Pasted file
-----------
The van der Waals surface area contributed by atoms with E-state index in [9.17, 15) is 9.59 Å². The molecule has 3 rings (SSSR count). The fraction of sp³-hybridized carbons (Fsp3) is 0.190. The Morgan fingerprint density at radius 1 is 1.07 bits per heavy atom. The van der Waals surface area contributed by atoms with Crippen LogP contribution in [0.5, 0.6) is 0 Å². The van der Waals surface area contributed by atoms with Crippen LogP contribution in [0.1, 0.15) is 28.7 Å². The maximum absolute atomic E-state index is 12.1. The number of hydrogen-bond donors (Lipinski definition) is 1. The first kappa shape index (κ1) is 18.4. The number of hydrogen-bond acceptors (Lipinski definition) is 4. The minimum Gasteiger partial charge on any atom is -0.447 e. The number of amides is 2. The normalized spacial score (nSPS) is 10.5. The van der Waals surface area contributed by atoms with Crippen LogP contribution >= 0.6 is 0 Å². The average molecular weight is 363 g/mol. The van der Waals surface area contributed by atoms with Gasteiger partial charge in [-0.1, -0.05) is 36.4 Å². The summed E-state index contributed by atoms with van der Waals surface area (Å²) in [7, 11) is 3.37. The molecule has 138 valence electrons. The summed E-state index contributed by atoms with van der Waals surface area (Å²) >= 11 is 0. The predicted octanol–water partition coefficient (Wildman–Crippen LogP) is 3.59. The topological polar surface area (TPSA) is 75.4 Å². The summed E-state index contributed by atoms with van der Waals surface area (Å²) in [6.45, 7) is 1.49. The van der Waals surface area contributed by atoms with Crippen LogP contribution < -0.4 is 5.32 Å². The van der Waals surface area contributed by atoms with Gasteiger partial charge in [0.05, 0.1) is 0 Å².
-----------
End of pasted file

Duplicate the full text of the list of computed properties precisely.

The van der Waals surface area contributed by atoms with E-state index in [9.17, 15) is 9.59 Å². The molecule has 3 rings (SSSR count). The fraction of sp³-hybridized carbons (Fsp3) is 0.190. The Morgan fingerprint density at radius 1 is 1.07 bits per heavy atom. The van der Waals surface area contributed by atoms with Crippen LogP contribution in [0.5, 0.6) is 0 Å². The van der Waals surface area contributed by atoms with Crippen LogP contribution in [0.1, 0.15) is 28.7 Å². The maximum absolute atomic E-state index is 12.1. The number of hydrogen-bond donors (Lipinski definition) is 1. The first kappa shape index (κ1) is 18.4. The number of hydrogen-bond acceptors (Lipinski definition) is 4. The minimum Gasteiger partial charge on any atom is -0.447 e. The number of amides is 2. The normalized spacial score (nSPS) is 10.5. The van der Waals surface area contributed by atoms with Crippen LogP contribution >= 0.6 is 0 Å². The average molecular weight is 363 g/mol. The van der Waals surface area contributed by atoms with Gasteiger partial charge in [-0.1, -0.05) is 36.4 Å². The summed E-state index contributed by atoms with van der Waals surface area (Å²) in [7, 11) is 3.37. The molecule has 138 valence electrons. The summed E-state index contributed by atoms with van der Waals surface area (Å²) >= 11 is 0. The predicted octanol–water partition coefficient (Wildman–Crippen LogP) is 3.59. The topological polar surface area (TPSA) is 75.4 Å². The summed E-state index contributed by atoms with van der Waals surface area (Å²) in [6.45, 7) is 1.49. The van der Waals surface area contributed by atoms with Crippen LogP contribution < -0.4 is 5.32 Å². The van der Waals surface area contributed by atoms with Gasteiger partial charge in [0.05, 0.1) is 0 Å².